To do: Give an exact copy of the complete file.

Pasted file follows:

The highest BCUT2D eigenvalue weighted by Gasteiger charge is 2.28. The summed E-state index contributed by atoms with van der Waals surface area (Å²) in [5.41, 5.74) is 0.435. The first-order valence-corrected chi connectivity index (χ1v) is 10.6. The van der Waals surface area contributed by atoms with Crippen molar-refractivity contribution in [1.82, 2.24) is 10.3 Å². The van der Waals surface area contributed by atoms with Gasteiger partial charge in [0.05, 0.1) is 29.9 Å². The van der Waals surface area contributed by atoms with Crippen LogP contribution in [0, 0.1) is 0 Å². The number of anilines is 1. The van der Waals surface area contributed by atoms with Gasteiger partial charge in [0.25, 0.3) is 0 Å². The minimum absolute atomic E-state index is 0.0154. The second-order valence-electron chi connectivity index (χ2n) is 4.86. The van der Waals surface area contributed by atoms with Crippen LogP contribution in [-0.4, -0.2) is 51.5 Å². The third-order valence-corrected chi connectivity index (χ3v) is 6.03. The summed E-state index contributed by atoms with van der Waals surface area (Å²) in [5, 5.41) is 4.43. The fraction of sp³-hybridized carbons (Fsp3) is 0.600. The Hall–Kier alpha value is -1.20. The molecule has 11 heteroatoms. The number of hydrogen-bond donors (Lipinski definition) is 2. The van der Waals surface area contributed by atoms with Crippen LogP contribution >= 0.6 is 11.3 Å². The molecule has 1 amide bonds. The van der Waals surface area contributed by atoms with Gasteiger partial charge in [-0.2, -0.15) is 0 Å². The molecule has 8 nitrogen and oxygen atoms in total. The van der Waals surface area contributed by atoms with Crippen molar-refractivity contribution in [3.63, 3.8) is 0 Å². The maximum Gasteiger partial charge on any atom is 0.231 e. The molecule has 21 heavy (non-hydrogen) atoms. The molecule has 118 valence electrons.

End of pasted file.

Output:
The highest BCUT2D eigenvalue weighted by Gasteiger charge is 2.28. The summed E-state index contributed by atoms with van der Waals surface area (Å²) in [5.41, 5.74) is 0.435. The first-order valence-corrected chi connectivity index (χ1v) is 10.6. The van der Waals surface area contributed by atoms with Crippen molar-refractivity contribution in [1.82, 2.24) is 10.3 Å². The van der Waals surface area contributed by atoms with Gasteiger partial charge in [0.05, 0.1) is 29.9 Å². The van der Waals surface area contributed by atoms with Crippen LogP contribution in [0, 0.1) is 0 Å². The number of anilines is 1. The van der Waals surface area contributed by atoms with Gasteiger partial charge in [0.25, 0.3) is 0 Å². The minimum absolute atomic E-state index is 0.0154. The second-order valence-electron chi connectivity index (χ2n) is 4.86. The van der Waals surface area contributed by atoms with Crippen LogP contribution in [-0.4, -0.2) is 51.5 Å². The third-order valence-corrected chi connectivity index (χ3v) is 6.03. The summed E-state index contributed by atoms with van der Waals surface area (Å²) in [5, 5.41) is 4.43. The fraction of sp³-hybridized carbons (Fsp3) is 0.600. The Hall–Kier alpha value is -1.20. The molecule has 11 heteroatoms. The number of hydrogen-bond donors (Lipinski definition) is 2. The van der Waals surface area contributed by atoms with Crippen LogP contribution >= 0.6 is 11.3 Å². The molecule has 1 amide bonds. The van der Waals surface area contributed by atoms with Gasteiger partial charge in [-0.2, -0.15) is 0 Å². The molecule has 8 nitrogen and oxygen atoms in total. The van der Waals surface area contributed by atoms with Crippen molar-refractivity contribution in [3.63, 3.8) is 0 Å². The maximum Gasteiger partial charge on any atom is 0.231 e. The molecule has 21 heavy (non-hydrogen) atoms. The molecule has 118 valence electrons.